Jürgen Exner, Nov 14, 2007
  9. dumbtroll

    dumbtroll Guest

    yep. Just checked the lenses and did a bit
    of research.

    No big deal. But i'm still waiting for
    a camera recommendation.

    The Canon 40d seems to be the hands-down
    super camera. But it's a bit pricey.

    I've been looking at the Canon EOS 400d....
    dumbtroll, Nov 14, 2007
  10. dumbtroll

    roentarre Guest

    Canon 400D backfocuses a lot and the noise level is higher tan
    previous generation camera. I would get at least 40D or something
    like nikon d80 instead.

    The trip should be fine :)
    roentarre, Nov 14, 2007
  11. dumbtroll

    Sosumi Guest

    Take a good look at the Nikon D40x 10MP, or the D40, 6MP. Just as small as a
    better P&S, kitlens (18-55) is the best of all brands and the pictures are
    just as good as from a D80 or even D200. Priced a lot less than $1000,- and
    the build in flash is 1,5 times stronger than Canon´s 40D.
    I´ve had both since 6 months and shot from dark churches to bright beaches.
    With the SB800 flash you can get amazing results. If you want examples, let
    me know.
    Sosumi, Nov 14, 2007
  12. That gives a fair amount of flexibility, then. If you really do want to
    make 11x17s from 10 MP images, I would lean towards one of the smaller
    DSLRs and one broad-range lens. The Nikon D40X with the kit lens, or
    possibly with the 2-lens kit (though I think the latter might take you
    a bit over that budget) would be a good possibility. Ditto the low-end
    Pentax (K100D, I believe) or the Canon 400D.
    No, but depending on exactly what the lenses are, they might work on a
    Nikon DSLR. Different bodies have different levels of compability with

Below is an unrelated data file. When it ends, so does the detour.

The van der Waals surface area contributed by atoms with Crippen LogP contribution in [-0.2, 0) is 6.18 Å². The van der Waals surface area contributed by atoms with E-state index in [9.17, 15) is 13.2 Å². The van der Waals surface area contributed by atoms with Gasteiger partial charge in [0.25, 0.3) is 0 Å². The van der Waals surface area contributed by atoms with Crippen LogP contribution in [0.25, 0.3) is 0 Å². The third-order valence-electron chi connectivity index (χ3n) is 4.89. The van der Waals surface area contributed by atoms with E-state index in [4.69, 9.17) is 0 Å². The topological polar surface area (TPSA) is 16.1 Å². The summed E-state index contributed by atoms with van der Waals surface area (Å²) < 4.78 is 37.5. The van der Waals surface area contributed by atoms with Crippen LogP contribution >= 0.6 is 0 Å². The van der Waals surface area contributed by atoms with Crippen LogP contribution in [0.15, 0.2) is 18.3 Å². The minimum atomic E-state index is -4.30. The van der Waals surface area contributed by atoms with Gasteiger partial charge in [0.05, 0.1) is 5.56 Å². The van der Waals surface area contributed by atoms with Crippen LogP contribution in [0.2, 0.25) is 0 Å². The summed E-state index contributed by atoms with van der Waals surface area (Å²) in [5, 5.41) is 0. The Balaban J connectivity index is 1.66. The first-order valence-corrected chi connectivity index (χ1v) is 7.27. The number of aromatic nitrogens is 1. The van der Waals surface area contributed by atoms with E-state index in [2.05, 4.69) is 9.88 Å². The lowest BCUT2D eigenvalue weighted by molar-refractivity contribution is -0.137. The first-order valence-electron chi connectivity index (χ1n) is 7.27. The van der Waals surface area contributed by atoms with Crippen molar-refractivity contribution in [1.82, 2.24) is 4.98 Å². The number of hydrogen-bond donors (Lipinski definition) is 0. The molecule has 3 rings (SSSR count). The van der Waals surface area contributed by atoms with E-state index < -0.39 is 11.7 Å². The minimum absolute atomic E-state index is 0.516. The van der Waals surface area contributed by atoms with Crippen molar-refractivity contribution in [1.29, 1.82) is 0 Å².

older lenses, ranging from "mounts, but no auto focus or auto-metering"
    to "fully compatible".

    Daniel Silevitch, Nov 14, 2007
  13. dumbtroll

    Guest Guest


    Probably the EOS 400D is your best bet if you want to stay under $1000.
    You might squeak in under $1000 with the Nikon D80, but not with a good
    lens. Avoid the Nikon D40 and D40x if possible.

    Unfortunately, now you come to lenses. For the type of photos you're
    taking, you'll want a relatively wide-angle lens, and these aren't
    cheap. The EF-S 10-22 is an awesome lens, with L quality optics, but it
    isn't cheap. The lowest I ever saw it was around $600 from Dell, using
    some coupon codes, but normally you'll pay at least $600 for it (check
    Buydig where it's $665 minus a $50 rebate). Less wide, but probably a
    better choice, is the Canon EF-S 17-85mm F/4-5.6 IS USM which is about
    $495 at Buydig. This is a more practical "walking around" lens.

    One more piece of advice for walking around with a D-SLR around your
    neck in Italy is to purchase a slash proof strap, see

    Pacsafe makes other items with slash proof straps and also makes slash